“He developed a taste for it very quickly, and grew a strong bond with me, he listened very intently and it became apparent that he had no fear.”

“He was open to experiment and try new things that I suggested. Some people say they can see a natural talent in children this age but it is not true, it is too early. But Acosta was always ready to learn, and enjoyed every moment, and that was the key.”

The son of a modest fisherman and a mother Mercedes, who didn’t care for racing, Acosta, with the help of Marmol and the KSB Federation, entered numerous national championships as soon as he was old enough, and won the Pre Moto3 championship in 2017.

As a result, Acosta entered the Spanish Junior Moto3 category (CEV), finishing 33rd after racing in just five races, but more importantly giving him his first proper taste of 250cc machinery.

His stint in the CEV gave him the confidence to apply for the Red Bull MotoGP Rookies Cup, the official starter class for the MotoGP championship and a place where teams scalp for potential talents.

Acosta made the cut, and in 2019 he began his first foray into international racing.

He impressed, taking three victories and five podiums on the way to a second place finish after 12 races.

In 2020, Acosta remained in the Rookie’s Cup and claimed an unprecedented six straight victories and a further three podiums to take the championship n his second attempt.

His performance got teams talking, and for 2021 Acosta joined the Austrian Red Bull Ajo KTM team on the factory KTM RC250, colours that would propel him into the eyes of the world.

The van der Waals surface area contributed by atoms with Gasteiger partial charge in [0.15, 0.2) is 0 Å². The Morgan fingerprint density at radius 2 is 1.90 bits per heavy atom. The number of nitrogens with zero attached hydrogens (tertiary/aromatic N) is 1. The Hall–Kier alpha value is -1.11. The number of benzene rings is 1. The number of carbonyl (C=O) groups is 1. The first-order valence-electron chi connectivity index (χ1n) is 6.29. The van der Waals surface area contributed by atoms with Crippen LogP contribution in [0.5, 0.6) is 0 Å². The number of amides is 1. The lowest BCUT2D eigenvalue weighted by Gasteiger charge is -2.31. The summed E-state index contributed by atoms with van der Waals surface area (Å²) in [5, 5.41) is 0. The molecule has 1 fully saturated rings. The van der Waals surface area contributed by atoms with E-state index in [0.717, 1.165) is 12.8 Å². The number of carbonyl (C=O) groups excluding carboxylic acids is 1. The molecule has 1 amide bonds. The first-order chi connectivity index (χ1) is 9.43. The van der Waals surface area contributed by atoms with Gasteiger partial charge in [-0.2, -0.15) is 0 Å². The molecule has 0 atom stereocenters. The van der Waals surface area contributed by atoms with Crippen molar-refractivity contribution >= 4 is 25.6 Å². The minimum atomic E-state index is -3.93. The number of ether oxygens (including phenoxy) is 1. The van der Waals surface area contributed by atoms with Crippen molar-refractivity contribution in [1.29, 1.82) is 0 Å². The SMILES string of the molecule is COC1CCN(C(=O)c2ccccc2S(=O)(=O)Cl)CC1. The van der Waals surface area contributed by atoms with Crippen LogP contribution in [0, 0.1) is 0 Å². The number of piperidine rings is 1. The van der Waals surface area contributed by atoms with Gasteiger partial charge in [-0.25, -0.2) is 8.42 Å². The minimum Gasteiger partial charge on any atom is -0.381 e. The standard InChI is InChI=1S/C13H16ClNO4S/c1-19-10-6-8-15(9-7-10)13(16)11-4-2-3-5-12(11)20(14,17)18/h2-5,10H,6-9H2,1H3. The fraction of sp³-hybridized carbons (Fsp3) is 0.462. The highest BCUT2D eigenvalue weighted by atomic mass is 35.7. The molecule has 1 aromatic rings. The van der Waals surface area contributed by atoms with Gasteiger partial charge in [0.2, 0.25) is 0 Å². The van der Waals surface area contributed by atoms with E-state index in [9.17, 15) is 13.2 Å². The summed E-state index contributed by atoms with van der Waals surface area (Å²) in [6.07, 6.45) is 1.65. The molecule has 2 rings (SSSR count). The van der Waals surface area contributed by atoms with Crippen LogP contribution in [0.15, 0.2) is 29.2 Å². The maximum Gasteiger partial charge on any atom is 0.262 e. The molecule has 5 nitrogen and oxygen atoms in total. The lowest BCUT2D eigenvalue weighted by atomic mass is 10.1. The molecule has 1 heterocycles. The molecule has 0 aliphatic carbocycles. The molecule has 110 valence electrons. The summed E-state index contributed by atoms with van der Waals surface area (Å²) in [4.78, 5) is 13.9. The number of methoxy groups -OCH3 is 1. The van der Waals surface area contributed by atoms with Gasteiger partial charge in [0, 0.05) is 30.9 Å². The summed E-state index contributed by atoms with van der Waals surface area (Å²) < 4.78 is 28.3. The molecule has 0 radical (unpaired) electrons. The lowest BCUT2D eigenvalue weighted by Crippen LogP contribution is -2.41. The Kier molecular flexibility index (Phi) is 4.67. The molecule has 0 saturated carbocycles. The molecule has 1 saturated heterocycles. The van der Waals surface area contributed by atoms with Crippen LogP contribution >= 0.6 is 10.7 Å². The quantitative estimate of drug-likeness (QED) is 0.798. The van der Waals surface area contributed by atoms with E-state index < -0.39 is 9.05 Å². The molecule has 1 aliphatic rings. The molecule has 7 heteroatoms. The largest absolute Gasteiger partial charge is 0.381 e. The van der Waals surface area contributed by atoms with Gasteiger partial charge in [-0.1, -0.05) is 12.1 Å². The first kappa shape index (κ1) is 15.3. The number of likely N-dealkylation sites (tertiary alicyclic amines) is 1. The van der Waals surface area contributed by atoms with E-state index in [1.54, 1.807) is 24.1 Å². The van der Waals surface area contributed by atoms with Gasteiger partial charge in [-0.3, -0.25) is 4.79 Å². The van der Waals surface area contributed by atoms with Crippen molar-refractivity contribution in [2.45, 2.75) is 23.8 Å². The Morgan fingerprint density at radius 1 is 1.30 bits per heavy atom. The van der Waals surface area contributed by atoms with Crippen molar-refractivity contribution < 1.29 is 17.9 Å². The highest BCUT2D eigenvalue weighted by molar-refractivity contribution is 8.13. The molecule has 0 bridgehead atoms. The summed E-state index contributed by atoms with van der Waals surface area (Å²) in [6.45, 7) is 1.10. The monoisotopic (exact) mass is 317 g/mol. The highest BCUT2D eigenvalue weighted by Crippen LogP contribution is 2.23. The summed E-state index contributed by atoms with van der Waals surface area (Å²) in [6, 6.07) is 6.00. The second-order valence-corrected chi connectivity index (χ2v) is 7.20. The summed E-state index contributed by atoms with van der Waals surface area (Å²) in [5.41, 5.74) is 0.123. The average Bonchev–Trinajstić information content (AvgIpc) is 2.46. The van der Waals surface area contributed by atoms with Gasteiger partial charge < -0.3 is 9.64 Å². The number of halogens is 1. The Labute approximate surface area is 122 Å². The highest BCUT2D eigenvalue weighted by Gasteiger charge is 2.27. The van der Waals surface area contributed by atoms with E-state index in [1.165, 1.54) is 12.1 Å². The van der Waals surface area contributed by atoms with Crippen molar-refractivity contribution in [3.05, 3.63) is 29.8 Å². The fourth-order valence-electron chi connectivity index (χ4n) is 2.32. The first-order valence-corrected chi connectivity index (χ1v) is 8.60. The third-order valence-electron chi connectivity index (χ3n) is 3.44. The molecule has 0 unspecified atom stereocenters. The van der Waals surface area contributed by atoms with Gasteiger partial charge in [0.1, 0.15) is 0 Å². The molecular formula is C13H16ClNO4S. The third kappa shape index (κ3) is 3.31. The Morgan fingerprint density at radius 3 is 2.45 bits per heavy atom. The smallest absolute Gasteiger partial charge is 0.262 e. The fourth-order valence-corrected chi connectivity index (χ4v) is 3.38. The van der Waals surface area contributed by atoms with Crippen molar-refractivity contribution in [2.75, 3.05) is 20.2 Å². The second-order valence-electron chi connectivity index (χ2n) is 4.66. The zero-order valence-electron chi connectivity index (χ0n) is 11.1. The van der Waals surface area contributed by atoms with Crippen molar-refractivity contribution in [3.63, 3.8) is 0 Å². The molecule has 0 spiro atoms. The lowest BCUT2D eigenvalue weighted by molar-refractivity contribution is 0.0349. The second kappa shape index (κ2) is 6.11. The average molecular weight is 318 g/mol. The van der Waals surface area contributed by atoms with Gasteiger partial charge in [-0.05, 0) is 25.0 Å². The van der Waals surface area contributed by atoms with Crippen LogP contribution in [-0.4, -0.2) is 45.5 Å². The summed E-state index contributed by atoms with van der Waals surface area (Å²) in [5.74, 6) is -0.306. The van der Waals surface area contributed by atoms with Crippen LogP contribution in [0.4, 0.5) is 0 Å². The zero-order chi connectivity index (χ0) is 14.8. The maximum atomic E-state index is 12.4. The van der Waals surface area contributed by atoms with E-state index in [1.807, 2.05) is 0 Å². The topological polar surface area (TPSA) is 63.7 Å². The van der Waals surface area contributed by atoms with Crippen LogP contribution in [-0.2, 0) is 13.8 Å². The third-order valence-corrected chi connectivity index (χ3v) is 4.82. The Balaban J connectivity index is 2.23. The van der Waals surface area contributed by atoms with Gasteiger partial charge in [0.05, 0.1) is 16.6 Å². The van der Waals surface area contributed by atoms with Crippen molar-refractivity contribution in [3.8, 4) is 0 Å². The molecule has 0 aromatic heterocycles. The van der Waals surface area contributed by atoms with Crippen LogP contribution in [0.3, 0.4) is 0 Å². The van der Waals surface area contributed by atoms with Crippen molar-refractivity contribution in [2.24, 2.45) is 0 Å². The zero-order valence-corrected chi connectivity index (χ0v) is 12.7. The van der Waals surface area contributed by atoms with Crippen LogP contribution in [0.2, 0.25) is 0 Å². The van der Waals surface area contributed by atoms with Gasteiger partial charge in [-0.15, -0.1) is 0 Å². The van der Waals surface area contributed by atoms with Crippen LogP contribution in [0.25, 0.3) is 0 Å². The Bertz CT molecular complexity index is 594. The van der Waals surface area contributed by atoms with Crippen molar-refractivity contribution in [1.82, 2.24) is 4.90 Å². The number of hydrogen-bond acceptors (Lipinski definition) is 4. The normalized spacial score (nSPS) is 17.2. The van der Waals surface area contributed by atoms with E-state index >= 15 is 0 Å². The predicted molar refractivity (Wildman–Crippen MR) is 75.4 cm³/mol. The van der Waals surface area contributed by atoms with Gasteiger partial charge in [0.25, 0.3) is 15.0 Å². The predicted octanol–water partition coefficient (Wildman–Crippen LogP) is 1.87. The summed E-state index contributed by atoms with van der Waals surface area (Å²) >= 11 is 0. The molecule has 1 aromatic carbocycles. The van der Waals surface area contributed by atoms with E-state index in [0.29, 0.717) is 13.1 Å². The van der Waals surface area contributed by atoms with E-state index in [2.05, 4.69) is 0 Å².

The current crop of riders are already heaping praise on the Spanish youngster, but are concerned that his rapid rise to stardom could be his downfall.

“It is clear that he can become a champion, he has the talent, but he has to surround himself with the right people.” said 2020 champion Joan Mir.

This is a sentiment that is echoed amongst the other riders, with Franco Morbidelli and Marquez all offering words of wisdom to the 17-year-old.

“He must be left alone to enjoy his time on the bike, to concentrate on his development and not be forced to advance to quickly.” said Marquez.

Marquez is referring to rumors that Acosta is already being touted for MotoGP ride, skipping the intermediate Moto2 category altogether, a move that has concerned many.

“Moto2 is a valuable stepping stone, you learn a lot from 675cc racing machinery that you can’t pick up from Moto3, or even training on larger bikes.” said Mir.

“As Pecco (Bagnaia, current Ducati rider) said, two years in each category is sensible, it is important not to rush. It is clear he is something special but he must do what is best for him not what is best for the teams or promotions.”